# Can a solar system exist where the second planet rotates fast, and the third planet is tidally locked to their star?

Today I read about the Romulan home star system and it looks like it might be impossible for such a star system to exist.

Memory Alpha describes Remus:

Remus was tidally locked, with one hemisphere always facing its primary while the other always faced away from it. The civilization of the Remans was located on the night side.

Remus is farther from their star than Romulus. Romulus rotates many times during a single orbit of their star while Remus is tidally locked and rotates once per orbit of their star.

If a planet orbits even deeper in the gravity well of their star than Remus it should be even more likely to be tidally locked than plants further out.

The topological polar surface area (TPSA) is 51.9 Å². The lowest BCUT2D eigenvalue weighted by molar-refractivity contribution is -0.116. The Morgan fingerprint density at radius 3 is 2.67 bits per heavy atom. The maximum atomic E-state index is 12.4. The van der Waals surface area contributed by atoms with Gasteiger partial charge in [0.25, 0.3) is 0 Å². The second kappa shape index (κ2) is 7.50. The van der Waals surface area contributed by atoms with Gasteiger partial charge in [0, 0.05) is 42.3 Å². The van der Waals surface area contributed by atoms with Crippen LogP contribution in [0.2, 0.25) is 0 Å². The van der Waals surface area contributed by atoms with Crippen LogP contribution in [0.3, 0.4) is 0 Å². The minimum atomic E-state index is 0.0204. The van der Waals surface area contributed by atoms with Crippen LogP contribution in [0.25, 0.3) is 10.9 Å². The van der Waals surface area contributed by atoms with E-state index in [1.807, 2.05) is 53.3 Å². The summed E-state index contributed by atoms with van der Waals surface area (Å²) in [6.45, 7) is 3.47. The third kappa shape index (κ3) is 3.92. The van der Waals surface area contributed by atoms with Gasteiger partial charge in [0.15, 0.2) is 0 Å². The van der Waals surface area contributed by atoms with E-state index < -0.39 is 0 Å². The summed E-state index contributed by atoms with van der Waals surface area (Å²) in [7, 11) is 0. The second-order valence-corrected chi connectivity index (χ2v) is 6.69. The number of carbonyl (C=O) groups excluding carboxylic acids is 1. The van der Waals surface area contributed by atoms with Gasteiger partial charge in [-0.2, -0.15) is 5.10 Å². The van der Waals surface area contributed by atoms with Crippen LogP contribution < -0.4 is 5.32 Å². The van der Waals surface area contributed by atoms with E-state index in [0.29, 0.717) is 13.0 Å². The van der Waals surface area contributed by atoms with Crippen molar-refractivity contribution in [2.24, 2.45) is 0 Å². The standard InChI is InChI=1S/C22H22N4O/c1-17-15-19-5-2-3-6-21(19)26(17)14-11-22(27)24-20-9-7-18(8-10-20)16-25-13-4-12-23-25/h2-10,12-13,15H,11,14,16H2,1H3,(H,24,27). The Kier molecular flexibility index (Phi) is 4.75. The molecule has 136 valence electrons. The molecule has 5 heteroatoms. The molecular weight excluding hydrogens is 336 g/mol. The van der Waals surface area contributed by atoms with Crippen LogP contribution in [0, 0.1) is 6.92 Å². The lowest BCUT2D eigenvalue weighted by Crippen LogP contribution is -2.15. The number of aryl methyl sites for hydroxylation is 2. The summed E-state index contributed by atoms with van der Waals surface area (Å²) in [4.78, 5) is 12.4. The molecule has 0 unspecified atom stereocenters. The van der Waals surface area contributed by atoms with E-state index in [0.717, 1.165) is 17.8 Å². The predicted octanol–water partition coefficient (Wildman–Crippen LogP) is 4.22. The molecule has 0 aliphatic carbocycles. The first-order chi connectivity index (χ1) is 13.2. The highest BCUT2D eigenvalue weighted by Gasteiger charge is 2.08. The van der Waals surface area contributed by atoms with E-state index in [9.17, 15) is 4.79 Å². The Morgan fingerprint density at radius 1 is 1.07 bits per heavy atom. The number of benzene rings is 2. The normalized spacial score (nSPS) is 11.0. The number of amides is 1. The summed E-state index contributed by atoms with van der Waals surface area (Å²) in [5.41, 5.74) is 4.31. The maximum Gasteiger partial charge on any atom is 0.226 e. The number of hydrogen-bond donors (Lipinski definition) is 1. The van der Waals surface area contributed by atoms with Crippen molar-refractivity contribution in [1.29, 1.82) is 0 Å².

Could tidal interactions with neighboring planets and/or its moons prevent a planet from becoming tidally locked while being unable to prevent planets further out from being tidally locked?

• There is a lot of discussion of star trek in the question, most of which could be cut. You could briefy mention Romulus, but it would only take a sentence. But your question can't be about a fantasy planet. Mar 16 '18 at 7:46
• I;ve made a major edit, to cut most of the analysis of star trek Mar 16 '18 at 7:53
• I think a comet impact can make the inner planet to spin? Mar 16 '18 at 12:42

The tidal locking timescale depends on several factors: $$\tau_{lock} \approx \frac{0.4 \omega_0 a^5 m Q}{3 G M^2 k_2 r^3}$$ such as the initial spin rate $\omega_0$, the semimajor axis $a$, the mass $m$, the solar mass $M$, the radius $r$ and various dissipation parameters $Q$ and $k_2$.
Two planets that merely differ in $a$ will have the inner one lock much earlier than the outer one. But give them slightly different $\omega_0$, $m$ and especially $r$ and the inner might dissipate more slowly than the outer.